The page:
H&M is one of the largest suppliers of fashion clothes on the Danish market, along with Bestseller and IC Company. The Danish fashion market is a Monopolistic Competition market, and according to the theory, there is free entry barriers (new firms are free to set up a new business, if they wanted to). This is not the case in real life though, since the initial capital can be an issue for some people, the manager simply doesn’t have enough money to set up their company, which can be a barrier. H&M is differentiating from its competitors, by cooperating with famous designers to make unique clothing lines. Working with a famous designer has also made it possible to reach a broader audience, since there is more “prestige” in wearing a H&M made by a designer like Matthew Williamson than just a “regular” H&M and since it is in fact a H&M, the price is much lower than it would have been if it was one of Matthew Williamsons own clothing lines. H&M has also made themselves one of the major actors on the global market by operating from 1700 stores in 33 different countries – and still expanding! This has given the opportunity to see the different styles of clothing in different countries. H&M expanded to Japan in 2008, where there is a great interest in fashion. The Japanese style is much different than the most common styles in the western world, and H&M therefore had a possibility to send some of their Japanese collections on the western market and vice versa – with huge success.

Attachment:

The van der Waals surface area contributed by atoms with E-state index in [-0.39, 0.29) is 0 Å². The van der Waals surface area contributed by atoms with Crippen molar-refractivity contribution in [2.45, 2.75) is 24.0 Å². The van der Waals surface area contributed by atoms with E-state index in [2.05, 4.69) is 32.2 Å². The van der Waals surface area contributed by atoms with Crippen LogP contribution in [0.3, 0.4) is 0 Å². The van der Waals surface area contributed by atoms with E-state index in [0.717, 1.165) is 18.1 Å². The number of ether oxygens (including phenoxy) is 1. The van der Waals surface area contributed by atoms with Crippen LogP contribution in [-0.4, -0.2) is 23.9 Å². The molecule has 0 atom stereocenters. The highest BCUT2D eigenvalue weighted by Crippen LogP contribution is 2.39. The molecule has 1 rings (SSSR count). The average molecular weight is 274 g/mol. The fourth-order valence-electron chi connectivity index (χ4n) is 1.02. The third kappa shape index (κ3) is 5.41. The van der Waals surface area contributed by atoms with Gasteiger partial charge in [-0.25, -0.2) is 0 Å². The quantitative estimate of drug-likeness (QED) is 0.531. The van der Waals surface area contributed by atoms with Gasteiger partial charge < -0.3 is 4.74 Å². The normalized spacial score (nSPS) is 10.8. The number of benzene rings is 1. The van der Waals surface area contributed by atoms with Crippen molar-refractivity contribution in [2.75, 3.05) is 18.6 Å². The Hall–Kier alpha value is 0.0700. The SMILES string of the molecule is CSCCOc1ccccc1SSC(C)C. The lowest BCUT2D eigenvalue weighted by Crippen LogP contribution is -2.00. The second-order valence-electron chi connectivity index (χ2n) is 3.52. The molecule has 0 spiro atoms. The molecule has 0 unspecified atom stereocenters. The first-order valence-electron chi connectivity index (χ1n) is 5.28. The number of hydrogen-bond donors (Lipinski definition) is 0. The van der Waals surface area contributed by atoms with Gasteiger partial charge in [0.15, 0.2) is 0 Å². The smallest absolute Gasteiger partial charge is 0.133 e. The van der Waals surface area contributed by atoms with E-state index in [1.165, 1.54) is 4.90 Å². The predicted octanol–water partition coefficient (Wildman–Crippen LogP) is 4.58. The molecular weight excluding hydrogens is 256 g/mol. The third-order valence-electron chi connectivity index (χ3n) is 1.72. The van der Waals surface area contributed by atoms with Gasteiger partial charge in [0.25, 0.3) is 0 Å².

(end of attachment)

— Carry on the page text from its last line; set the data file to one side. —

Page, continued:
As I’ve just accounted for, H&M is operating in a monopolistic competition market. To understand how the monopolistic market works, I will tell the principles through two different models. The model for the short run and the long run. What we see here, is the model of the short run. If we look at the graph we know that profits are maximized at the point where marginal cost (MC) = marginal revenue (MR). If we look at that point, we can also see that the average cost...
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